3) Mac Andrew Alcoholism-Revised Scale: This measure is a 49-item scale developed with the original MMPI to distinguish alcoholic psychiatric patients from nonalcoholic psychiatric patients. A high MAC-R Scale score is associated with substance abuse potential and other addictive problems such as pathological gambling. At-score cut off of 60 on the MAC-R Scale is suggestive of high addiction potential. The scale seems to be effective with both men and women, as well as inpatients and outpatients (33). Khodayarifard et al. (34) obtained the coefficients of the scale’s reliability about 0.87. In the current study, the reliability coefficient of the inventory with a sample size of 361 subjects was 0.65.

4) Addiction Acknowledgment Scale (AAS): The development of the AAS began with a rational search through the MMPI-2 item pool for items with content indicating substance-abuse problems. Fourteen such items were found. Items not contributing to internal consistency were dropped and replaced by two items that improved scale internal consistency. The AAS is made up of 13 items. Research has shown that the AAS discriminates well between substance abuse samples and samples of either psychiatric patients or normal (35). In this study Khodayarifard et al. (34) obtained the coefficients of reliability of the scale about 0.62. In the current study, the reliability coefficient of the inventory with a sample size of 361 subjects was 0.65.

4. Results

Results are presented according to the research questions posed above.

1) Is there any relationship between adult ADHD and factors such as; inattention, hyperactivity, impulsivity, problems with self-concept, and child ADHD via addiction acknowledgment and alcohol potential? In order to answer this question, the Pearson correlation and analysis of regression methods were used. The results demonstrated that the correlation between addiction acknowledgment and alcohol potential via all the predictor’s variables is significant (Table 1).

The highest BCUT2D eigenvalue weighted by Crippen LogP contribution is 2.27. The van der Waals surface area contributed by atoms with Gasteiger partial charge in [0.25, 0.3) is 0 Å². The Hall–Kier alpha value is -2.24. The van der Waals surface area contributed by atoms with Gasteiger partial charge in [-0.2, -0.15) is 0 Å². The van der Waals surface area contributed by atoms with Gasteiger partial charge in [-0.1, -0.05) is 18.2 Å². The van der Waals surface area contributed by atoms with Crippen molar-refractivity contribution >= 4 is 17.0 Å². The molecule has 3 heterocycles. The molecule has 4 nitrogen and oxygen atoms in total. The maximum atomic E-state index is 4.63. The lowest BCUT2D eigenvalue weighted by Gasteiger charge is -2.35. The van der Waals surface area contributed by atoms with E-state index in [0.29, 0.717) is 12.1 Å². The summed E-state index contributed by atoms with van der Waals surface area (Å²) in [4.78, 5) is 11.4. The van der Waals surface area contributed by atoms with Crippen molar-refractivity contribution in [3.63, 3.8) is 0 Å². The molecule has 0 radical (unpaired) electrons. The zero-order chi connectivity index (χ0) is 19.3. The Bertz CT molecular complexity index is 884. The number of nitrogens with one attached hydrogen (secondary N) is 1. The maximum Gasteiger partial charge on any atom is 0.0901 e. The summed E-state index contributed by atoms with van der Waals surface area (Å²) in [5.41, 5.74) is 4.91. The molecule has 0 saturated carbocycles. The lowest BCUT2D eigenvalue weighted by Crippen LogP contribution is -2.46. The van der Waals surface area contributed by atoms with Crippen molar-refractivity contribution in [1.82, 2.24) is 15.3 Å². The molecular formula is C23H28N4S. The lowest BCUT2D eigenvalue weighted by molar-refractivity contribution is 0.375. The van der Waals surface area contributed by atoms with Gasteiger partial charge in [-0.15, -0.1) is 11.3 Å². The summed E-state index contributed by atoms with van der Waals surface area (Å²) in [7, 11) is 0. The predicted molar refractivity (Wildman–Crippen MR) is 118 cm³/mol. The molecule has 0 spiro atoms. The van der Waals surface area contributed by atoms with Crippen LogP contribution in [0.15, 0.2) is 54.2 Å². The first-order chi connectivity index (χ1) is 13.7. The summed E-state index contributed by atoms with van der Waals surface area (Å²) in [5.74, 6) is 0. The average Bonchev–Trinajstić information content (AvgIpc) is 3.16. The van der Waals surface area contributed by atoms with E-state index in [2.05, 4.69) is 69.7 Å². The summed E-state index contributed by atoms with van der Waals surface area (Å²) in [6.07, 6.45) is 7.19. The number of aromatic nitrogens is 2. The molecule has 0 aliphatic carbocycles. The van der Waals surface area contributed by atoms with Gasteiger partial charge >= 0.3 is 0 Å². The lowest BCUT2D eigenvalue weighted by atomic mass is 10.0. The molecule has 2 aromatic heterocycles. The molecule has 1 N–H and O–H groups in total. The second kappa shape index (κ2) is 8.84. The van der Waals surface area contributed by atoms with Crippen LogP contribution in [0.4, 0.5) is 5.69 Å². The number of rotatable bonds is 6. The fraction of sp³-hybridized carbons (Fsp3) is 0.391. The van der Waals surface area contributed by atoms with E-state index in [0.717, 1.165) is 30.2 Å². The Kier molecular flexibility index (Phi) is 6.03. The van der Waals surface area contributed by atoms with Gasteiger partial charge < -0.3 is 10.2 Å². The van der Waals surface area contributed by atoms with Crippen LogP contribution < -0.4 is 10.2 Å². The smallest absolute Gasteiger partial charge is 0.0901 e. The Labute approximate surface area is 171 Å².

Table 1 Descriptive Statistics and Correlations, (n = 360)
Mean ± SD Addiction Acknowledgment Alcohol Potential
Alcohol potential 15.02 ± 3.36
Addiction acknowledgment 1.99 ± 1.64
Adult ADHD 27.95 ± 10.11 0.341 a 0.283 a
Inattention 5.04 ± 2.84 0.300 a 0.174 a
Hyperactivity 6.64 ± 2.79 0.239 a 0.211 a
Impulsivity 5.008 ± 2.28 0.239 a 0.313 a
Problems with self-concept 4.27 ± 2.67 0.323 a 0.192 a
Child ADHD 61.67 ± 24.29 0.320 a 0.368 a

Abbreviation: ADHD, attention deficit hyperactivity disorder

aP < 0.01

2) Which of the studied variables can better predict addiction acknowledgment and alcohol potential? The second research question was examined by regression analysis, and the results are presented in Table 2 and Table 3. These show that adult ADHD (total) were the strongest predictors and entered the model first, followed by child ADHD. The first predictor accounted for 11% of the variance in addiction acknowledgment (F = 47.113, df = 1359, P ≤ 0.001). The combination of the two predictors accounted for 13% of variance in addiction acknowledgment (F = 9.189, df = 1358, P ≤ 0.001). In Table 3, which shows that child ADHD was the strongest predictor and entered the model first, followed by impulsivity. The first predictor accounted for 13% of the variance in alcohol potential (F = 56.0803, df = 1359, P ≤ 0.001). The combination of the two predictors accounted for 15% of variance in alcohol potential (F = 9.996, df = 1358, P ≤ 0.001).